Reform and Revolution: Astromythology and Uranus (Part 2)
This article is the second part of a continuing series on mythology and astrology. Read part one here.
In 2018, Uranus moved into Taurus for the first time since 1934, dancing back into Aries during its annual retrograde before settling in for good in 2019. We could examine this under a historical lens, talk about the state of financial wellness and all the ways our attitudes around comfort and resources changed during that time, but that’s a different article. We’re here to talk about mythology and while Taurus has its own mythological origins, it can easily be seen as the embodiment of the Earth Mother archetype. Considering the infamous maltreatment of his Earth Goddess wife, it’s safe to say Uranus doesn’t have the best relationship with Earth. Taurus is a sign that nurtures slow, sustainable growth. It rules all the comforts of the sensual world. It is not a sign that appreciates the static-electric shakeup that Uranus delivers, but it’s also an energy completely aligned with Gaia, Ouranus’ long-suffering wife and primary victim. Appropriately, when Robert Cross assigned the planet’s essential dignities, he designated Taurus as the sign of Uranus’ fall — at the very least, this seems to ring true. Its stay in Taurus was destined to be tense as it requires us to reevaluate concepts we’ve always counted on without question: finance, consumption, sex, beauty–and this tension is amplified because of aspects to other planets in the current skies.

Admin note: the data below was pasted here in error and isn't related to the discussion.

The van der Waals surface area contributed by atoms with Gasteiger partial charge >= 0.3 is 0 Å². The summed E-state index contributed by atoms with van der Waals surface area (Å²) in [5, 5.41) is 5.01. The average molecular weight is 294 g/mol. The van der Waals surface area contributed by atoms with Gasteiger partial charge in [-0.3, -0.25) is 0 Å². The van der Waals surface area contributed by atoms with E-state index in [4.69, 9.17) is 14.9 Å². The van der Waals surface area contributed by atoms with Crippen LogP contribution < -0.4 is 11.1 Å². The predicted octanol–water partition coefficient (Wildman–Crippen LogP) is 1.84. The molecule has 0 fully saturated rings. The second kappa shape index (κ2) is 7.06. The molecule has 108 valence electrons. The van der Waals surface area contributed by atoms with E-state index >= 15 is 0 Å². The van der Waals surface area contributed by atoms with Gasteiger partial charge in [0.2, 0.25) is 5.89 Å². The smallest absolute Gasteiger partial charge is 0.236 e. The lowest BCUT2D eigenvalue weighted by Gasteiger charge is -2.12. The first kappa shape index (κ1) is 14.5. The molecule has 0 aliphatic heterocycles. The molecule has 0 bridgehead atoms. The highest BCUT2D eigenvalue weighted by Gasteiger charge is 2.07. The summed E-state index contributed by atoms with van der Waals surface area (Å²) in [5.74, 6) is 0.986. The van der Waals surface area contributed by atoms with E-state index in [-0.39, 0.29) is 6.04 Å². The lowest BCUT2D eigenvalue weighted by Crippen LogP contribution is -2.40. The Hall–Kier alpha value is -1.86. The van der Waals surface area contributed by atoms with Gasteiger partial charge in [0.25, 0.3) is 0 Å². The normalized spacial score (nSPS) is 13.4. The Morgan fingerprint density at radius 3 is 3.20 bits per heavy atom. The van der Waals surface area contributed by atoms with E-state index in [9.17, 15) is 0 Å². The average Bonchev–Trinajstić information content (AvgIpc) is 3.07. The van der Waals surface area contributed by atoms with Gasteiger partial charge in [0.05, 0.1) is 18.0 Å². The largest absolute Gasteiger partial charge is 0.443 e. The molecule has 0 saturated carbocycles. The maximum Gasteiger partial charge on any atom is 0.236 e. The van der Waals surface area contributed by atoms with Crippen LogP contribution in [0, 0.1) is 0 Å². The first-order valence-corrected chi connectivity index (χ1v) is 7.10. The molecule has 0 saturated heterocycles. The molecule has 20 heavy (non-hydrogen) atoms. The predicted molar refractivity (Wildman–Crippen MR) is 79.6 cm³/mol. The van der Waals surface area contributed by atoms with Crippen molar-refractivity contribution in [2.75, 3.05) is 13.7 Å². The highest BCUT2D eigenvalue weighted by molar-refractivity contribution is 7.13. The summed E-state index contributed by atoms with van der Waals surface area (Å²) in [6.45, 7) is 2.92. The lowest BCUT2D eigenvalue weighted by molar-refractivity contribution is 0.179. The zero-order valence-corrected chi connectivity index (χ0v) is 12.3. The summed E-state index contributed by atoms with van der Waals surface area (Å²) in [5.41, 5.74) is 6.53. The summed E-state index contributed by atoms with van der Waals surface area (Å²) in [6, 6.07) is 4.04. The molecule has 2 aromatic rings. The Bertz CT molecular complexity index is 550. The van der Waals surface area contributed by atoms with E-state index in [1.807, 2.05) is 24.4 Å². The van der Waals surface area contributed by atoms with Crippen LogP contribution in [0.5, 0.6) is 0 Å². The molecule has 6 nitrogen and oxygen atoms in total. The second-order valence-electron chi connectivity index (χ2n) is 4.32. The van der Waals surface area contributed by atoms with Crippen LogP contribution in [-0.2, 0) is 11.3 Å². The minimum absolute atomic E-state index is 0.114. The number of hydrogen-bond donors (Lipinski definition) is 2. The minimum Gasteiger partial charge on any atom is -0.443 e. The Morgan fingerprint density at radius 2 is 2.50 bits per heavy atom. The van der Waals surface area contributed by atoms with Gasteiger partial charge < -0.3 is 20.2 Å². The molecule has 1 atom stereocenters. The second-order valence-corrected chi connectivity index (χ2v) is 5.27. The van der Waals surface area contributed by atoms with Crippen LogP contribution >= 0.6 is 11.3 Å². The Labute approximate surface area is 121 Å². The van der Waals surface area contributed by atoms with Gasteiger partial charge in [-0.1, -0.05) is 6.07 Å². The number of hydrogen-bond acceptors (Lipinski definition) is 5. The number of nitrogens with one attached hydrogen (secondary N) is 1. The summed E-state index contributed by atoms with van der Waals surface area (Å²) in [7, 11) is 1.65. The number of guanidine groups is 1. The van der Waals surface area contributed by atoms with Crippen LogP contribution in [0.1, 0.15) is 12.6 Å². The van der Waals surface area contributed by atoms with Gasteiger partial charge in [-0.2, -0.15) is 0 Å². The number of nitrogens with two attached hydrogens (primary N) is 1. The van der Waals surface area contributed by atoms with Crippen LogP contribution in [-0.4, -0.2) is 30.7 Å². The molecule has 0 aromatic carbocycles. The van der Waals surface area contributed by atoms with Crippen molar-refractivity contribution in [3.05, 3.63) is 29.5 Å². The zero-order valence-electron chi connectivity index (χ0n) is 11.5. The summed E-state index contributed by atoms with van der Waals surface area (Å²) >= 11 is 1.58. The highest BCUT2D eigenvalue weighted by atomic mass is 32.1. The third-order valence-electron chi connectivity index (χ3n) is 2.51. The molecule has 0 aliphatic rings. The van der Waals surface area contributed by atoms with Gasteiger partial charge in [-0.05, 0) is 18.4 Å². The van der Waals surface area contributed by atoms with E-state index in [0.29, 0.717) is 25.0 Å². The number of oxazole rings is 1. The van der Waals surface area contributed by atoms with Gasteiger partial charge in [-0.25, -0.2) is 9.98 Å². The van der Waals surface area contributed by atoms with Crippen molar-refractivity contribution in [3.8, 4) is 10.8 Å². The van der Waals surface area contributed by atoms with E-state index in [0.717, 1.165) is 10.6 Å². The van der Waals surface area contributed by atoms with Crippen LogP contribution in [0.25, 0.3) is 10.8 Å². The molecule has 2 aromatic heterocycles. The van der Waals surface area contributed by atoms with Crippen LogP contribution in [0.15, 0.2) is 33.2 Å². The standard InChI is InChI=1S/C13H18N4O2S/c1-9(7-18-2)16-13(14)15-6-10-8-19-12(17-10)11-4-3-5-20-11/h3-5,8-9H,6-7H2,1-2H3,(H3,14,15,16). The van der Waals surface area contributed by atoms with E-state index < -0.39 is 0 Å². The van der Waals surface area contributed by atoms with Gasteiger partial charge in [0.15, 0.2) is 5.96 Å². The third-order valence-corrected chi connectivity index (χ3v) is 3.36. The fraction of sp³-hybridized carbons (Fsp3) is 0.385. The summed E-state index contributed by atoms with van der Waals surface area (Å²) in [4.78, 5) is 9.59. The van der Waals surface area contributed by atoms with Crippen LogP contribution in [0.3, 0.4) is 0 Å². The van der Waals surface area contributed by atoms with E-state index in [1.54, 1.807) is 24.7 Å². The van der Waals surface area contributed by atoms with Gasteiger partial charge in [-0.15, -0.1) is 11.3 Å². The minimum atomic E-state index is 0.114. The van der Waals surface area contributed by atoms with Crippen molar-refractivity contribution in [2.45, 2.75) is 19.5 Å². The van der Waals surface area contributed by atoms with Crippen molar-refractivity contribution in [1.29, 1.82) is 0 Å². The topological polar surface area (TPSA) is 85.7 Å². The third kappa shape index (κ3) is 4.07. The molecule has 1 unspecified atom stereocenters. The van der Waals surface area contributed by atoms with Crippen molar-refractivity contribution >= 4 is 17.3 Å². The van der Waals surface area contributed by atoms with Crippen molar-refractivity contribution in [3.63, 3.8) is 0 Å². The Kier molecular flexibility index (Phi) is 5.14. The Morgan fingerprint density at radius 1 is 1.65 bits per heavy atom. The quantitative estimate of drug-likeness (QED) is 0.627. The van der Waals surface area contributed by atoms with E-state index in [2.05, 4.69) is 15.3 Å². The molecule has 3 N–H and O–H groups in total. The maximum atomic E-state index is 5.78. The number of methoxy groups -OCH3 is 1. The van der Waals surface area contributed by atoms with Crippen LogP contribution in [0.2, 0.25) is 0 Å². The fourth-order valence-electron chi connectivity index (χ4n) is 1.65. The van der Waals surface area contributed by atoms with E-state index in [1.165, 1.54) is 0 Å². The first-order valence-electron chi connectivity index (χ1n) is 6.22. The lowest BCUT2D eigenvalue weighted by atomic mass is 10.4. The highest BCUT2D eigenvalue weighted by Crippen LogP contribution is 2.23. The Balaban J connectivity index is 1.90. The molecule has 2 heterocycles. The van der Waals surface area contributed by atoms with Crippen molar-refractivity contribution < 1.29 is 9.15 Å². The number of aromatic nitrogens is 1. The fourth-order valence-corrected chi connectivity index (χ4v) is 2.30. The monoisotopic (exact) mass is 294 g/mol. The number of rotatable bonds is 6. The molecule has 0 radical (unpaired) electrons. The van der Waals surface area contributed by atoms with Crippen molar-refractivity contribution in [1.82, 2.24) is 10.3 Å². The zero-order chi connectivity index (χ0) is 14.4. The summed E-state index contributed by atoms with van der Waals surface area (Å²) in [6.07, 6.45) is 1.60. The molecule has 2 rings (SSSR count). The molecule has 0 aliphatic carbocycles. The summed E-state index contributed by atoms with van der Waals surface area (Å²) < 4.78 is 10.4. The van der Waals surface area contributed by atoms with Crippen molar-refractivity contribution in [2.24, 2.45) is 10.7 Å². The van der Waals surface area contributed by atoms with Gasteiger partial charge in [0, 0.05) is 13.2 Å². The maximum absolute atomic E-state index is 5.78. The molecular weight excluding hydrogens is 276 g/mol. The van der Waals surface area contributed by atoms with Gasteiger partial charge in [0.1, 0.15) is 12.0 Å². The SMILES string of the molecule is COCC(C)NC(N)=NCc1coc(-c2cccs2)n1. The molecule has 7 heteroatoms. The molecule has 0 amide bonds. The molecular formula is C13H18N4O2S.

2020 highlighted the familial tension between Uranus and Saturn as Saturn moved out of Capricorn and came to reclaim its territory in Aquarius. In Capricorn, we saw Saturn as his own version of the Devouring Father, a perpetuation of traumatic cycles and fulfilment of prophecy, an archetype amplified by the presence of Pluto and Jupiter and the numerous conjunctions they made throughout the year. But as previously mentioned, there is a very different side of Saturn in mythology that tends to be overlooked: in the Pre-Roman era, Saturn was King. He was a god of agriculture and brought wealth and abundance to the land, paving the way for the future of the empire. The transition from process-oriented Capricorn into progressive Aquarius can be viewed as the transition of the culture from agricultural necessity into philosophical revolution: having acquired the resources needed to thrive, the culture turned its attention to the kind of intellectual pursuits that were impossible before the hard-fought battle of cultivation. Saturn, as the Father of the Gods, easily rules over both. He may be a harsh master in Capricorn, “a tight-fisted hand at the grindstone” to quote Dickens (himself a socially-minded reformer ruled by the other end of the Saturnian spectrum), but he’s also the guest of honor at Saturnalia, one of the most infamously bacchanalian festivals of the ancient world. Saturnalia was a public feast unlike any other, a time of gift giving, role play, and caprice. Roman born citizens would dress themselves in the drag of slavery while their slaves gambled in the streets. The sexes mingled equally, mixing titles and names that turned social norms on their heads. It was an early display of Aquarian ideals, even if historians question exactly how much equality was observed.